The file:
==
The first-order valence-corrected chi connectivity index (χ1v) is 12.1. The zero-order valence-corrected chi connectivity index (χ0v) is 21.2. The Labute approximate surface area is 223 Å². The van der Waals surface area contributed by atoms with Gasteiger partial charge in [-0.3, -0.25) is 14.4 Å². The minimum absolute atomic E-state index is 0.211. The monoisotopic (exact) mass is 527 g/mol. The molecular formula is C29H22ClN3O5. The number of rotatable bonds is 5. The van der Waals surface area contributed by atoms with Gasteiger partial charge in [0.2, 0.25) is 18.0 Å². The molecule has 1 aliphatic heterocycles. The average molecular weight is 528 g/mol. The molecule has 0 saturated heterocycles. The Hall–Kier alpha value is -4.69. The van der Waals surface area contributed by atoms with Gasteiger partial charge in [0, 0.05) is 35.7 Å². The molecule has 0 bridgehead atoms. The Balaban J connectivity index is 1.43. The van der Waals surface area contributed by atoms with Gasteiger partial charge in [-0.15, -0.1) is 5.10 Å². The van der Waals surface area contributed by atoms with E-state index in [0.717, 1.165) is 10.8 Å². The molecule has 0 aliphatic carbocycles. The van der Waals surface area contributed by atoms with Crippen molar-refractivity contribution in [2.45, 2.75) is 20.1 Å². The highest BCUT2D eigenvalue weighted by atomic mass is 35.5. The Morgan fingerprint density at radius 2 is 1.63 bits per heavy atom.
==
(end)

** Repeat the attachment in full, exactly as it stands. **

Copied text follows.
The first-order valence-corrected chi connectivity index (χ1v) is 12.1. The zero-order valence-corrected chi connectivity index (χ0v) is 21.2. The Labute approximate surface area is 223 Å². The van der Waals surface area contributed by atoms with Gasteiger partial charge in [-0.3, -0.25) is 14.4 Å². The minimum absolute atomic E-state index is 0.211. The monoisotopic (exact) mass is 527 g/mol. The molecular formula is C29H22ClN3O5. The number of rotatable bonds is 5. The van der Waals surface area contributed by atoms with Gasteiger partial charge in [0.2, 0.25) is 18.0 Å². The molecule has 1 aliphatic heterocycles. The average molecular weight is 528 g/mol. The molecule has 0 saturated heterocycles. The Hall–Kier alpha value is -4.69. The van der Waals surface area contributed by atoms with Gasteiger partial charge in [0, 0.05) is 35.7 Å². The molecule has 0 bridgehead atoms. The Balaban J connectivity index is 1.43. The van der Waals surface area contributed by atoms with Gasteiger partial charge in [-0.15, -0.1) is 5.10 Å². The van der Waals surface area contributed by atoms with E-state index in [0.717, 1.165) is 10.8 Å². The molecule has 0 aliphatic carbocycles. The van der Waals surface area contributed by atoms with Crippen molar-refractivity contribution in [2.45, 2.75) is 20.1 Å². The highest BCUT2D eigenvalue weighted by atomic mass is 35.5. The Morgan fingerprint density at radius 2 is 1.63 bits per heavy atom.